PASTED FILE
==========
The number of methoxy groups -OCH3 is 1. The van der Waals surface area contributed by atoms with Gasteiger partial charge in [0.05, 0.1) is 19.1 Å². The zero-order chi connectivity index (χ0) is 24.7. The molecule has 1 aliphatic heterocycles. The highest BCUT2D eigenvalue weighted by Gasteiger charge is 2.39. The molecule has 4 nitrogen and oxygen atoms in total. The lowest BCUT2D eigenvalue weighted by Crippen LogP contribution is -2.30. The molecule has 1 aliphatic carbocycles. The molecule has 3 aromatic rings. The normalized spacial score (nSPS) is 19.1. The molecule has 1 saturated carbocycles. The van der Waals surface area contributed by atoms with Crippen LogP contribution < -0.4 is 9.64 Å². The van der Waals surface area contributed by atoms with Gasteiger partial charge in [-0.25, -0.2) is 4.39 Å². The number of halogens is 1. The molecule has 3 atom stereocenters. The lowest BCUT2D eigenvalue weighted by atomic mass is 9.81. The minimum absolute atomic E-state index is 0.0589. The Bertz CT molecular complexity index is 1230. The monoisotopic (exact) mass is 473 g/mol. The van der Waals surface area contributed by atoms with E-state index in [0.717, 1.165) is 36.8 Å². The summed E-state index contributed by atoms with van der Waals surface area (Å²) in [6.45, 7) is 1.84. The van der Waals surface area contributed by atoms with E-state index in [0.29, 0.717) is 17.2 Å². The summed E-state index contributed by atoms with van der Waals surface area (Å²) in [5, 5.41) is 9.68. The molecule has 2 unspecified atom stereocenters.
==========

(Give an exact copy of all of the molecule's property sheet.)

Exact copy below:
The number of methoxy groups -OCH3 is 1. The van der Waals surface area contributed by atoms with Gasteiger partial charge in [0.05, 0.1) is 19.1 Å². The zero-order chi connectivity index (χ0) is 24.7. The molecule has 1 aliphatic heterocycles. The highest BCUT2D eigenvalue weighted by Gasteiger charge is 2.39. The molecule has 4 nitrogen and oxygen atoms in total. The lowest BCUT2D eigenvalue weighted by Crippen LogP contribution is -2.30. The molecule has 1 aliphatic carbocycles. The molecule has 3 aromatic rings. The normalized spacial score (nSPS) is 19.1. The molecule has 1 saturated carbocycles. The van der Waals surface area contributed by atoms with Crippen LogP contribution < -0.4 is 9.64 Å². The van der Waals surface area contributed by atoms with Gasteiger partial charge in [-0.25, -0.2) is 4.39 Å². The number of halogens is 1. The molecule has 3 atom stereocenters. The lowest BCUT2D eigenvalue weighted by atomic mass is 9.81. The minimum absolute atomic E-state index is 0.0589. The Bertz CT molecular complexity index is 1230. The monoisotopic (exact) mass is 473 g/mol. The van der Waals surface area contributed by atoms with E-state index in [0.717, 1.165) is 36.8 Å². The summed E-state index contributed by atoms with van der Waals surface area (Å²) in [6.45, 7) is 1.84. The van der Waals surface area contributed by atoms with E-state index in [0.29, 0.717) is 17.2 Å². The summed E-state index contributed by atoms with van der Waals surface area (Å²) in [5, 5.41) is 9.68. The molecule has 2 unspecified atom stereocenters.